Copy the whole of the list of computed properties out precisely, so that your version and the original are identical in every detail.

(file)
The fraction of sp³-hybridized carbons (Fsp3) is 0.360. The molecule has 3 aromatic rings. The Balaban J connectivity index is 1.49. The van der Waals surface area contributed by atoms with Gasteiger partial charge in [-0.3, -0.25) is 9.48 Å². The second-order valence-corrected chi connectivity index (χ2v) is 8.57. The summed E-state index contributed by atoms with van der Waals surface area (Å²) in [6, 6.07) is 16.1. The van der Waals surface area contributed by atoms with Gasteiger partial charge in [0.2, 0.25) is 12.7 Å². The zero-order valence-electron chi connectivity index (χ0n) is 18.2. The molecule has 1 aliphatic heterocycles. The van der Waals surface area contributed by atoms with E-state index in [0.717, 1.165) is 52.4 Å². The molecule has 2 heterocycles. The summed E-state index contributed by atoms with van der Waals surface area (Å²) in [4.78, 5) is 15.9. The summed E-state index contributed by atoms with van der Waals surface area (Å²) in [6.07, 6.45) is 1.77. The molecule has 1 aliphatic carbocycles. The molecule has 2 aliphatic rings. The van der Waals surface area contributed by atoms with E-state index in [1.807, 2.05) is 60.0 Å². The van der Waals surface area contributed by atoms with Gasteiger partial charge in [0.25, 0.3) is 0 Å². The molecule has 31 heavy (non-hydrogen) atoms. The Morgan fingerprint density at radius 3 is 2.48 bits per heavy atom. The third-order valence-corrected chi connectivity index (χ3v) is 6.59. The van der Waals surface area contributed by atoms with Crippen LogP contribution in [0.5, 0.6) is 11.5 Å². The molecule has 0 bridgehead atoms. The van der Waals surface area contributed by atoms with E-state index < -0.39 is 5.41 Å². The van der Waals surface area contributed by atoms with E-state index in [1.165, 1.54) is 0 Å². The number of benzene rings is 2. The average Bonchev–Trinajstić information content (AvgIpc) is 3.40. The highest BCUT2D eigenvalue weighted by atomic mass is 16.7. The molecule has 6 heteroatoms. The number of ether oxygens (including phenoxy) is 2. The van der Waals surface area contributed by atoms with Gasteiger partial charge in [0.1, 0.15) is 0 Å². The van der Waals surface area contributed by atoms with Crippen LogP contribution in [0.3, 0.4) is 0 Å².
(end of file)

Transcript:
The fraction of sp³-hybridized carbons (Fsp3) is 0.360. The molecule has 3 aromatic rings. The Balaban J connectivity index is 1.49. The van der Waals surface area contributed by atoms with Gasteiger partial charge in [-0.3, -0.25) is 9.48 Å². The second-order valence-corrected chi connectivity index (χ2v) is 8.57. The summed E-state index contributed by atoms with van der Waals surface area (Å²) in [6, 6.07) is 16.1. The van der Waals surface area contributed by atoms with Gasteiger partial charge in [0.2, 0.25) is 12.7 Å². The zero-order valence-electron chi connectivity index (χ0n) is 18.2. The molecule has 1 aliphatic heterocycles. The van der Waals surface area contributed by atoms with E-state index in [0.717, 1.165) is 52.4 Å². The molecule has 2 heterocycles. The summed E-state index contributed by atoms with van der Waals surface area (Å²) in [4.78, 5) is 15.9. The summed E-state index contributed by atoms with van der Waals surface area (Å²) in [6.07, 6.45) is 1.77. The molecule has 1 aliphatic carbocycles. The molecule has 2 aliphatic rings. The van der Waals surface area contributed by atoms with E-state index in [1.807, 2.05) is 60.0 Å². The van der Waals surface area contributed by atoms with Gasteiger partial charge in [0.25, 0.3) is 0 Å². The molecule has 31 heavy (non-hydrogen) atoms. The Morgan fingerprint density at radius 3 is 2.48 bits per heavy atom. The third-order valence-corrected chi connectivity index (χ3v) is 6.59. The van der Waals surface area contributed by atoms with Crippen LogP contribution in [0.5, 0.6) is 11.5 Å². The molecule has 0 bridgehead atoms. The van der Waals surface area contributed by atoms with E-state index < -0.39 is 5.41 Å². The van der Waals surface area contributed by atoms with E-state index in [1.165, 1.54) is 0 Å². The number of benzene rings is 2. The average Bonchev–Trinajstić information content (AvgIpc) is 3.40. The highest BCUT2D eigenvalue weighted by atomic mass is 16.7. The molecule has 6 heteroatoms. The number of ether oxygens (including phenoxy) is 2. The van der Waals surface area contributed by atoms with Gasteiger partial charge in [0.1, 0.15) is 0 Å². The van der Waals surface area contributed by atoms with Crippen LogP contribution in [0.3, 0.4) is 0 Å².